My interview with British writer William Atkins for The Island Review. His books “The Moor: A Journey into the English Wilderness” and “The Immeasurable World: Journeys in Desert Places” are available in the Sea Library.
Photo above: The Empty Quarter, Oman, by William Atkins.
Somehow, William Atkins’s books have sneaked into the shelves of my Sea Library. His debut The Moor (2014) is about moorlands of England, and The Immeasurable World, which came out last year, is a book about deserts, and yet they fit here.
“It was like nothing I had experienced save for being at sea,” writes Atkins, when walking among the endless dunes of the Empty Quarter in Oman. He visited seven deserts in five continents over three years. And before that he walked England’s moors from south to north.
In both books you are taken to wild and beautiful environments, infinitely empty, but full of voices. Atkins is drawn to these marginal landscapes: desert places, faraway islands. Like huge backrooms they are filled with prisoners, exiled poets, unwanted migrants, monks, explorers, party animals, desert rats, and anarchists. Kindness and little wonders sprout there, too.
Last autumn Atkins visited the New Caledonia archipelago in the South Pacific. A French territory since being annexed in 1853, it was the country’s backroom with deportee camps for thieves, murderers and political exiles. He was there on 4 November, the day an independence referendum was held. 43,6 percent voted for independence, which was not enough.
What draws you to vast places?
I like the way the search for meaning in these places (flat, treeless, sparse), for the outsider at least, is at once intensified and simplified. You have to become a sort of beachcomber: every artefact – a feather, a bone, a cactus, a bullet casing, the prints of a fennec – assumes a heightened significance. And then that increased awareness of the particular is set against something so big that you have to abandon virtually all sense of scale.
Remote places are hell to some and paradise to others. Throughout history and still today people are being forced into exile on islands, tundra, desert. But many travel willingly. How do you experience this two-faced landscape on your journeys?
It’s interesting that these environments that are seen as peripheral to human interests are so often stages for the conflicts that continue to shape the present. Deserts and moors alike have often been where we do our dirty work – unwitnessed, unjudged. But that freedom is also part of their appeal (see Burning Man). I like what Antoine de Saint-Exupéry said: ‘One sits down on a desert sand dune, sees nothing, hears nothing. Yet through the silence something throbs and gleams.’ That mysterious ‘something/nothing’ is immensely precious to me. And the desert’s danger – its ‘nothingness’ – is inherent in its beauty. I’ve been reading recently about Louise Michel, the French anarchist who in the 1870s was deported to the penal colony of New Caledonia in the South Pacific, which to our modern eyes is a paradise – white sand, palm trees, and so on. Michel was almost unique in appreciating its beauty; most of her fellow deportees despised it and, quite naturally, were dying to get back to reeking bloody Paris.
Do you compare travelling to islands, as you have been doing recently, to travelling in the desert? Are desert oases like islands in the sea?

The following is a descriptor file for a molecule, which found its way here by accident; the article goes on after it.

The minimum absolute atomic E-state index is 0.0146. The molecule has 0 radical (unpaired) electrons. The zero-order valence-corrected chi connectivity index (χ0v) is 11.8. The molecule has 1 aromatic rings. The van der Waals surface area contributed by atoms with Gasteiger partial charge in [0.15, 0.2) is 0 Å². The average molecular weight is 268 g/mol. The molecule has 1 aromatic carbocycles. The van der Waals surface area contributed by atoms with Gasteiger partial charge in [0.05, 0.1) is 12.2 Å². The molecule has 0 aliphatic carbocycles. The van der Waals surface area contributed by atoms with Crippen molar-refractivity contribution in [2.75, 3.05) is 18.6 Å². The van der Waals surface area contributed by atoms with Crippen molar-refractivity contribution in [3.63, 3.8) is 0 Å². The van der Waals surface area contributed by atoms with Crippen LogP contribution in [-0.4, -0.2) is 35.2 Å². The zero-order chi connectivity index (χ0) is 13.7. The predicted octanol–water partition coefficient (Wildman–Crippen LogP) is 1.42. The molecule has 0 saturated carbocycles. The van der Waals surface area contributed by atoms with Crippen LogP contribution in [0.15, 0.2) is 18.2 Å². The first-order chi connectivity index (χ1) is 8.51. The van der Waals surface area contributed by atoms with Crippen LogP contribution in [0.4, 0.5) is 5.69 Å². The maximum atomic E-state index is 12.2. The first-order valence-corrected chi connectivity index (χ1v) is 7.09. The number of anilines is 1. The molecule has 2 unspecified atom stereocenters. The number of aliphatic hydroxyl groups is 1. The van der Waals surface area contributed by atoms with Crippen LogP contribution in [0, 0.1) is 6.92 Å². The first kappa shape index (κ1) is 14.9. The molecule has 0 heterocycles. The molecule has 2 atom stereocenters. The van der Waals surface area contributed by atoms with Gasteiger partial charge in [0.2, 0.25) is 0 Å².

I like the idea that islands are to the sea as oases are to the desert. In Sudan the Sahara is sometimes called Bahr bela ma, ‘sea without water’. A while ago I went to the tiny south Atlantic island of St Helena (famous as Napoleon’s place of exile), and was reminded of Saint Peter’s island in Lake Biel in Switzerland, where Rousseau took refuge: he said it was the ‘happiest time of my life’, partly because of its very minimalism: one orchard, one house, one pond, and so on. A doll’s-house world, rid of all the plurality that makes the real world so difficult! That’s appealing for a writer (for this one, anyway). Deserts, conversely, in their apparent boundlessness and infinitude, offer no promise of comprehension. (Yi-Fu Tuan’s book Topophilia is excellent on this kind of thing.)
You experienced living alone in the wilderness in the desert outside Tucson. How was it?
I was staying in a strawbale cabin, with no running water or power, built by the Cascabel Hermitage Association, an organisation cofounded by a hero of mine, Jim Corbett. Corbett was a rancher, environmentalist and also a founder of the Sanctuary movement, which helped undocumented migrants who had crossed into the US from Mexico during the Central American civil wars of the 1980s. Inspired by Leopold’s Land Ethic, he believed that the obligation to provide sanctuary ‘extends far beyond Central America and specific human refugees to the need for harmonious community among all that lives.’
As for the experience of dwelling in the desert, it was transformative in ways I’m still working to articulate. I tried to follow Corbett’s advice: ‘To learn why you feel compelled to remake and consume the world, live alone in the wilderness for at least a week. Take no books or other distractions. Take simple, adequate food that requires little or no preparation. Don’t plan things to do when the week is over. Don’t do yoga or meditation that you think will result in self-improvement. Simply do nothing.’
In The Immeasurable World you are accompanied by your “desert library”. What books are around you now?
Yes, I carted it around for a year in a little flight case. On my desk are Chekhov’s travelogue/exposé, Sakhalin Island, about his trip to the Tsarist penal colony (one island that nobody seems to have liked); Lyndsey Stonebridge’s excellent Placeless People, about the changing meanings of exile; Tété-Michel Kpomassie’s An African in Greenland; and Tim Dee’s glorious Landfill.
Last word in your book is “water”. What does water mean to you?
Life; love; the body; orange squash.